With that disaster averted, I slid the shock up into place, tightened the bolts down, positioned the new spindle in place, and torqued the castle nuts on the upper and lower ball joints.

Real, actual progress

Next I’m going to transfer the tie-rod bracket from the old spindle to the new one (something I wasn’t expecting to have to do), pack and install the wheel bearings, and get the rotor and caliper mounted.  Spring is coming, and I’m anxious to get the car back on the road – and it’s actually cooperating now.


As Seen on Craigslist – 1968 El Camino

Ah, the infamous “pictures don’t do it justice” caveat.  In this case, does that mean the car/truck looks MORE like something the cat in the hat would drive?  I mean, the El Camino already has an indelible trailer park air about it; can you imagine the looks you would get driving a blue one with primer polka dots and a black hood?  And I know orange is the traditional color for Chevy engines, but could that shiny tangerine lump look any more incongruous with the technicolor mess around it?  Add that to the fact that you apparently need to cut a notch in the seat in order to shift into second gear (check out the shifter knob resting against the seat bottom)… wait a minute – is that an orange ’79 Dodge Aspen in the background of the third picture?  OK, I’m done.  Any person that has a rusty polka-dotted El Camino and an orange Dodge Aspen is undoubtedly a serial killer with the most magnificent mullet you’ve ever seen.  If you call on this car and end up in a hole in this guy’s basement, slathered in shea butter, don’t say I didn’t warn you.


Disc Brake Project – Slow and Steady

When I last left off, I was complaining about flare wrenches.  That apparently angered the tool gods, as I spent at least an hour shortly after that wrestling with a frozen brake line that threads into a junction block on the inside of the frame.  The location of the line is such that I had about 15 degrees of rotation on the wrench before I hit either the frame, the exhaust, or the starter motor, and there wasn’t enough room for a pair of vice grips.  Once again, my attempts at using my flare wrenches resulted in nearly rounding off the nut.  I ended up using a pipe cutter to sever the line just above the nut so I could use a socket wrench and about three feet of extensions to break it loose.  With that accomplished, I also installed the new lower control arm bushings and ball joints, and they are now reinstalled on the car.  Up next, I’m going to reassemble the passenger side springs, shocks, upper control arm, and spindle, and then I can actually install the new brake parts.  The driver’s side will have to wait, as the upper control arm is still on backorder.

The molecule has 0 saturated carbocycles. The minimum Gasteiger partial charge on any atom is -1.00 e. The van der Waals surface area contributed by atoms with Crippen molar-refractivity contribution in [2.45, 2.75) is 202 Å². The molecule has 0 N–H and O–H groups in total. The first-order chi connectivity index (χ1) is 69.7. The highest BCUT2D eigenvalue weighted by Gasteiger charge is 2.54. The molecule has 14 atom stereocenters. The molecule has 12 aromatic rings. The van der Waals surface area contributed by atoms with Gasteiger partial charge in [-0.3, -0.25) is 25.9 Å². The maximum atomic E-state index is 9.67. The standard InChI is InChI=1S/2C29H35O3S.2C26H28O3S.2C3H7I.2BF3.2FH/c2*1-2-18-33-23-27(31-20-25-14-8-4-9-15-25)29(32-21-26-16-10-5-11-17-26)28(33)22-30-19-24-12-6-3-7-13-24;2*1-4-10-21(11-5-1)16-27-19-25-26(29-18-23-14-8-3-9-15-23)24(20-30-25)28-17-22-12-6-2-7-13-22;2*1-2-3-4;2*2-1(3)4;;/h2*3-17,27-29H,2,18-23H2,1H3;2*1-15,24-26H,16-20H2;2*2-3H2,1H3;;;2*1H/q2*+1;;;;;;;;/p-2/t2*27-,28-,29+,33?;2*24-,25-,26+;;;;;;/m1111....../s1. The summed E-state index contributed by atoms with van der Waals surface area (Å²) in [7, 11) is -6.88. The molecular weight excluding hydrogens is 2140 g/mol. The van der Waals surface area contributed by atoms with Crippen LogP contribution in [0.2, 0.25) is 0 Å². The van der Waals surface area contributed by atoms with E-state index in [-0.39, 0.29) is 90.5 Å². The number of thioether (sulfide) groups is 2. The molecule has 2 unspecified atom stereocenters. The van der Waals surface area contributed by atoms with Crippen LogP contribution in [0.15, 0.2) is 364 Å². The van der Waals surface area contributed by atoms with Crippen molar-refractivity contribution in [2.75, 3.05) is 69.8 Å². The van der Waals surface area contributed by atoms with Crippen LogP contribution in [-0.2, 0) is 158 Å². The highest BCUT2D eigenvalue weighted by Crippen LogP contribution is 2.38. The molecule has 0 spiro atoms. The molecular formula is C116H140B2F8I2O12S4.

Meanwhile, I needed a 12″ section of brake line to replace the line I had cut.  Of course, the original line had two different ends on it, so I was also going to need an adapter of some sort.  I stopped at Autozone after work to return some rented tools and pick up the new line, but they only had an 8″ piece and a 20″ piece in stock.  I didn’t want to bend the longer piece to fit, so the next day I ran to a small independent parts house – literally a former residence that has been converted to a store – just up the road from my workplace.  The shop floor consists of an area about the size of a porch, maybe 6 feet deep by about 20 feet long bisected by the counter.  There was a older gentleman in a rocking chair in the corner and a bearded 40-something man behind the counter, and the paneled back wall was covered with antique oil cans, signs, and specialty tools.  It was like I had stepped back in time 50 years.  I showed the counterman what I needed and he disappeared into the back for a few seconds, returning with the right length line and the correct adapter fitting.  While I was waiting, another customer walked in, greeted the elderly man by name, grabbed the only bottle of car wash on the shelf, and waited in line behind me, which meant he was nearly standing outside.  The counterman totaled up my purchase (which wasn’t any more than it would have been at Autozone) by hand on a carbon receipt and made change with a wad of cash from his pocket.